‘ “I am trying to cultivate a life style that does not require my presence.”
I was going through a bunch of old notes last week and came across this formula for “Authentic Presence”. I don’t know where I initially discovered it – so my apologies to its author for the missing attribution.
Increasingly, I find that one important question I can ask leaders I work with is – how present are you in your communication with others? While listening is critical – staying present in the moment carries the weight of what you are trying to communicate.
Their answers are often surprising. Often there is little understanding of what being fully present means.
Is asking the right questions enough, they ask? Others don’t want to seem overly emotional. Some don’t feel comfortable with the “intimacy.” And yes, there are some that confide that they just don’t care enough – or feel they just want people to do “what they are expected to do”.
The roots of this kind of communication stem from the still-pervasive but very old command and control mindset. I’ve told them what to do. People are paid to do a job. Why should they be coddled?
“Mr. Duffy lived a short distance from his body.”
Authentic presence is about being fully present in the moment. And when you do drift off (and you will because you’re human) you have the awareness to recognize it and bring yourself back to the interaction. Being fully present sets the stage for building trust and creates a space for change, forthrightness and risk-taking. It’s the habitual integration of one’s thoughts, feelings and behaviors developed over time through consistent practice and discipline.
Being authentically present creates an energetic field that emanates not only from your mind and body, but from your heart. This field of communication is felt and conveys the emotional truth of who you really are, what you stand for, care about and believe.
We register inauthenticity in our bodies. A Stanford University study by James Gross showed that when we are inauthentic and try to hide our feelings, others respond physiologically, which may explain our discomfort around inauthentic people. That thing we used to call “bad vibes,” turns out to be real.
Becoming aware of and using this formula as a reminder can be a great help in avoiding reactive and impulsive behavior. It can get us closer to where we intend in our communication by centering our thinking and clarifying our emotions.
Truth is I’m really not a formula kind of guy. In fact, numeracy can quickly put me into cyberspace. But you don’t need to assign a numerical value to this formula to derive its benefits. Here’s how I think about it.
“I don’t judge people. It blurs out the center of my attention, my focus, myself.”
(AxC) – (UxE) = Authentic Presence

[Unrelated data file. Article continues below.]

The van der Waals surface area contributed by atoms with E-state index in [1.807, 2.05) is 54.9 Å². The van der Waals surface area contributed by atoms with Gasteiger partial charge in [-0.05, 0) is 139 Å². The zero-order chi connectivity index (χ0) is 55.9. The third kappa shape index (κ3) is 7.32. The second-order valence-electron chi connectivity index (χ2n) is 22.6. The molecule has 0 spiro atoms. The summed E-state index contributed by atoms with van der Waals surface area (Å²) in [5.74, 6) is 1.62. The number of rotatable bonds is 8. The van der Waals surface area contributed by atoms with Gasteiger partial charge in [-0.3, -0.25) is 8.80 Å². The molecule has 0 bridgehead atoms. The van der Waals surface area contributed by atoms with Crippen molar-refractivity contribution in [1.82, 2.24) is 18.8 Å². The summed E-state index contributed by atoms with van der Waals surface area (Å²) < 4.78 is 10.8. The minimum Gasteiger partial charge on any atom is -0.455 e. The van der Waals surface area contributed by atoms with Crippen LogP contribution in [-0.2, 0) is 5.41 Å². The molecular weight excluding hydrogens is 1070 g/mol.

A= Attentiveness – Not only does “energy flow where attention goes,” but where we put our attention during our interactions affects the outcome. It’s important to ask yourself, what is the level of attention am I willing to devote to a specific person, problem or situation before I communicate (where possible), especially when the emotional stakes are high? What distracts you? Distractions can be environmental, emotional or interpersonal (e.g your past interactions haven’t gone smoothly).
“Catherine had never wanted comfort more, and [Henry] looked as if he was aware of it.”
Jane Austen, Northanger Abbey
C= Concern – How much do you care? The level of honest, genuine caring or interest you have in learning something new and being open to the needs of others, as well as your own, is a crucial driver in your communication. It’s common for people to emerge from a conflict, still unresolved, but feeling “his/her intentions were good.”
I try to be careful with my persuasiveness. When my heart is really behind it, and when I have no ulterior motive, then I know I’m truly persuasive.
U= Ulterior Motive – What are your intentions and motives for engaging in an interaction? Is it about imposing your agenda and personal needs versus interacting based on emotional honesty, true purpose and fulfilling others needs? Is it balanced between self and other?
“You have to do your own growing no matter how tall your grandfather was.”
E= Entitlement – What are your expectations before communicating with others? Power issues are pervasive in workplace relationships. They can have an insidious effect on expectations, honesty and trust. Understanding the context of any communication is important, especially when lines of authority are not equal. Too many people still communicate believing that position entitles a certain type of response.
People are usually aware when someone else has “checked out” in their communication. Golden opportunities for deeper connections and relationship building may evaporate when your levels of attentiveness and concern are low, your ulterior motives are self-directed and sense of entitlement is high. On the other hand, if you’re attentive, it’s likely you will open the door to greater engagement and trust.
Developing a more authentic presence requires a greater degree of self-awareness and a willingness to more regularly tune into others. We can learn to become more mindful when we tune into our intentions before important conversations or meetings – taking a pause to determine what we feel and how we want others to feel as a result of our communication.
When we begin to ask questions out of a sincere and authentic sense of curiosity, communication opens up.
Thanks for reading!
George Altman, Partner, Intentional Communication Consultants